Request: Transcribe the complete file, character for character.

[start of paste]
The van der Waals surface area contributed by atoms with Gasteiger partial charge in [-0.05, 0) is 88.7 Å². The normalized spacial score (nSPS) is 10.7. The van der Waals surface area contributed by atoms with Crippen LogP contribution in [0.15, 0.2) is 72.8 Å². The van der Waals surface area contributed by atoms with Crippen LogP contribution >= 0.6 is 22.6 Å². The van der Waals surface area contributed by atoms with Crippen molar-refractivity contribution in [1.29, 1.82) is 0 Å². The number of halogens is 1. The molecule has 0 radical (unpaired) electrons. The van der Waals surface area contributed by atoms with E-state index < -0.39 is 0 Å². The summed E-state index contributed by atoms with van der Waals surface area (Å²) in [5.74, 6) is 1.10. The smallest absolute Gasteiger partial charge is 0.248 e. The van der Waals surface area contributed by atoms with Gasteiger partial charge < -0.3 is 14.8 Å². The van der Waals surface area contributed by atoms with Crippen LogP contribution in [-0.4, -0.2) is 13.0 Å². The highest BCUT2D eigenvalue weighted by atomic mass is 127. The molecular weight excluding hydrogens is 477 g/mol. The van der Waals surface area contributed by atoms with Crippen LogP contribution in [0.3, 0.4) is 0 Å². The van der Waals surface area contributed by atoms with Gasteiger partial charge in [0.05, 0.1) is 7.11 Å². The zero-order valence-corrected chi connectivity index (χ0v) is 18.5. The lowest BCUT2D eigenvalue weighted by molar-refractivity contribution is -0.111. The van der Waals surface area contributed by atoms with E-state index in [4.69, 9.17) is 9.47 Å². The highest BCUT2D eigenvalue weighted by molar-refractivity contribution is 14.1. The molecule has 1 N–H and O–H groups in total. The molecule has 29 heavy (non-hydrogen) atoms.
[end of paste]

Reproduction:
The van der Waals surface area contributed by atoms with Gasteiger partial charge in [-0.05, 0) is 88.7 Å². The normalized spacial score (nSPS) is 10.7. The van der Waals surface area contributed by atoms with Crippen LogP contribution in [0.15, 0.2) is 72.8 Å². The van der Waals surface area contributed by atoms with Crippen LogP contribution >= 0.6 is 22.6 Å². The van der Waals surface area contributed by atoms with Crippen molar-refractivity contribution in [1.29, 1.82) is 0 Å². The number of halogens is 1. The molecule has 0 radical (unpaired) electrons. The van der Waals surface area contributed by atoms with E-state index < -0.39 is 0 Å². The summed E-state index contributed by atoms with van der Waals surface area (Å²) in [5.74, 6) is 1.10. The smallest absolute Gasteiger partial charge is 0.248 e. The van der Waals surface area contributed by atoms with Gasteiger partial charge < -0.3 is 14.8 Å². The van der Waals surface area contributed by atoms with Crippen LogP contribution in [-0.4, -0.2) is 13.0 Å². The highest BCUT2D eigenvalue weighted by atomic mass is 127. The molecular weight excluding hydrogens is 477 g/mol. The van der Waals surface area contributed by atoms with Crippen LogP contribution in [0.3, 0.4) is 0 Å². The van der Waals surface area contributed by atoms with Gasteiger partial charge in [0.05, 0.1) is 7.11 Å². The zero-order valence-corrected chi connectivity index (χ0v) is 18.5. The lowest BCUT2D eigenvalue weighted by molar-refractivity contribution is -0.111. The van der Waals surface area contributed by atoms with E-state index in [4.69, 9.17) is 9.47 Å². The highest BCUT2D eigenvalue weighted by molar-refractivity contribution is 14.1. The molecule has 1 N–H and O–H groups in total. The molecule has 29 heavy (non-hydrogen) atoms.